of the real world problem about which the hypotheses are being tested. For example if the hypothesis is
that the mean height is 68” (the null) vs. that the mean height is > 68” (the alternate) and if your decision,
based on the sample data was to reject the null, then a statement of your conclusion will be something
like this - there was sufficient evidence at significance level of α (where α is whatever it is) that the
average of height of the population is greater than 68”. If the decision was to fail to reject the null, then
a statement of your conclusion will be something like – there wasn’t sufficient evidence at significance
level of α that the average height of the population was not 68”. Note that you will not say that there
was sufficient evidence that the average height of the population was 68”.
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Step 8: Assess the consequences of making a type-I error and a type-II error. This is an important exercise
and it forces you to think about what if you made a mistake in your decision and hence your conclusion.
It is not enough just to declare your decision and your conclusions because there is always a finite
probability that your decision and hence your conclusions were incorrect. For example if you made a
type-I error in diagnosing a patient with a certain disease then a consequence of that will be that you will
give the patient treatment that was never needed which might have a cost and perhaps even some side
effects.

Examples of Hypothesis Testing

We will look at several examples of hypothesis testing now.

Example 1: A lot of students prefer to work after their undergraduate degree, but wish to return for
graduate education after acquiring some experience in the real world. A researcher is interested in
knowing the average age at which students return for graduate studies. The research hypothesis is that
the age is greater than 27. To test their hypothesis the researcher interviews 49 graduate students at a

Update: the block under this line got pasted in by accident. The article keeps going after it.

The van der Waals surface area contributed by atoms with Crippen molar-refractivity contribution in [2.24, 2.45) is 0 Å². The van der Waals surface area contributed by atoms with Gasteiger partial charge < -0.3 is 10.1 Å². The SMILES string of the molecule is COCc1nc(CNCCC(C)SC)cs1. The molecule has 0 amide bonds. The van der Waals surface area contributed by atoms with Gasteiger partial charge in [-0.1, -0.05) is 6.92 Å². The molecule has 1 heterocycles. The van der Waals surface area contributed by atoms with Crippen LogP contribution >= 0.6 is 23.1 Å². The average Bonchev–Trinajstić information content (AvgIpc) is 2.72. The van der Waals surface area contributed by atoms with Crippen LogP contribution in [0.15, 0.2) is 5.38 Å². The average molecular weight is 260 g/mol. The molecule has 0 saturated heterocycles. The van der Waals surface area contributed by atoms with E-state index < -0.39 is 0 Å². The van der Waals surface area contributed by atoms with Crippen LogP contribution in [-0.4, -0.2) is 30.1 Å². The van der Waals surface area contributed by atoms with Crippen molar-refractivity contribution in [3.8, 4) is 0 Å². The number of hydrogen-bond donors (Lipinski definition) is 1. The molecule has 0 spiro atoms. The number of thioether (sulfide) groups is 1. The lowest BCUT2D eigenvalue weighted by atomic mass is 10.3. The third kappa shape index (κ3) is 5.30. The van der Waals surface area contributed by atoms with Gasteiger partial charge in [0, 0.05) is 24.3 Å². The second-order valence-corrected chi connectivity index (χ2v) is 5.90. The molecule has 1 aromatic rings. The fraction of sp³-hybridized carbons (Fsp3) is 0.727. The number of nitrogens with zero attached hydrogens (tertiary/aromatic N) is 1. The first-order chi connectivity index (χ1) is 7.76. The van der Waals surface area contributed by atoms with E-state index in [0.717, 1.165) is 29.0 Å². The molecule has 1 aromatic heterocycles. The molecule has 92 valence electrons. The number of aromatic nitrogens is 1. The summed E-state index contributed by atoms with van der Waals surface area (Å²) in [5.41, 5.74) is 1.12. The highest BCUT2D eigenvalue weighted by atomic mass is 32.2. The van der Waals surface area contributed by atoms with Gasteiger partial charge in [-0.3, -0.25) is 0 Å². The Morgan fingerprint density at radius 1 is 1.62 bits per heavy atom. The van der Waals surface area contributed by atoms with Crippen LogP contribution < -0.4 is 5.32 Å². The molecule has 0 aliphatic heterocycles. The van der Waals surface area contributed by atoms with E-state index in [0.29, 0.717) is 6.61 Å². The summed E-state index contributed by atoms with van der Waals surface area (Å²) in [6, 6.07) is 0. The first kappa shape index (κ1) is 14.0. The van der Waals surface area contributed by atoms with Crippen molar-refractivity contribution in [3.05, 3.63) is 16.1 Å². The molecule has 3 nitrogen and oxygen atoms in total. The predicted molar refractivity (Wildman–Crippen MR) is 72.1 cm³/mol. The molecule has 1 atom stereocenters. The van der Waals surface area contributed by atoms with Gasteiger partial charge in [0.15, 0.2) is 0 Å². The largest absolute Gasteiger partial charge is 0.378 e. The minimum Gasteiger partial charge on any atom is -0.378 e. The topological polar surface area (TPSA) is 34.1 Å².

campus randomly and finds that the average age of this sample was 28.4 years with and a sample
standard deviation of 3.5 years. Using this information carry out all the steps of hypothesis testing at a
significance level of 0.05.

Step 1: H0: µ = 27, where µ represents the average age of all graduate students who are returning to
graduate school after working for some years after college.
Step 2: Ha: µ > 27 (Note that this is a one-tailed hypothesis. It is right-tailed hypothesis)
Step 3: α = 0.05 (this was given to us). The rejection region is z > 1.645
Step 4: Data on 49 students was collected. Sample mean xbar = 28.5, sample standard deviation s =
3.5 yrs.
Step 5: The test statistic = (xbar – hypothesized µ)/(s/sqrt(n)) = (28.5 – 27)/(3.5/sqrt(49)) = 1.5/(3.5/7)
= 3.0. The p-value corresponding to this test statistic is P(z > 3.0) = 1 – 0.99865 = 0.00135
Step 6: Decision. Using the critical value approach, since 3.0 > 1.645, we reject the null hypothesis.
Using the p-value approach, since 0.00135 is less than 0.05 we reject the null hypothesis.
Step 7: There was sufficient evidence at significance level of 0.05 that the average age of students
returning for graduate school after working for some years is greater than 27 years.
Step 8: Since we are rejecting the null hypothesis, there is a chance of making a type-I error, i.e. the
true average age may be less than or equal to 27 years although our test indicates otherwise. A
consequence might be that the courses may be designed for a more mature audience when in
fact the audience is not that mature. This may result in an expectation gap for the faculty
teaching the courses. If the age was indeed above 27 and our test showed that it was not, then
there would be a type-II error. A consequence would be that the courses would be designed
for not so mature audience whereas the students are expecting more advanced courses.

Example 2: In the above example, what if the sample average turned out to be 27.5 years instead of 28.5.
All other things are the same. Carry out all the steps.
Steps 1, 2 and 3 are the same as above.
Step 4: Data on 49 students was collected. Sample mean xbar = 27.5, sample standard deviation s =
3.5 yrs.
Step 5: The test statistic = (xbar – hypothesized µ)/(s/sqrt(n)) = (27.5 – 27)/(3.5/sqrt(49)) = 0.5/(3.5/7)
= 1.0. The p-value corresponding to this test statistic is P(z > 1.0) = 1 – 0.84134 = 0.15866

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Step 6: Decision. Using the critical value approach, since 1.0 < 1.645, we fail to reject the null
hypothesis. Using the p-value approach, since 0.15866 is greater than 0.05 we fail to reject the
null hypothesis.
Step 7: There was not sufficient evidence at significance level of 0.05 that the average age of students
returning for graduate school after working for some years is greater than 27 years.
Step 8: Similar to the example above.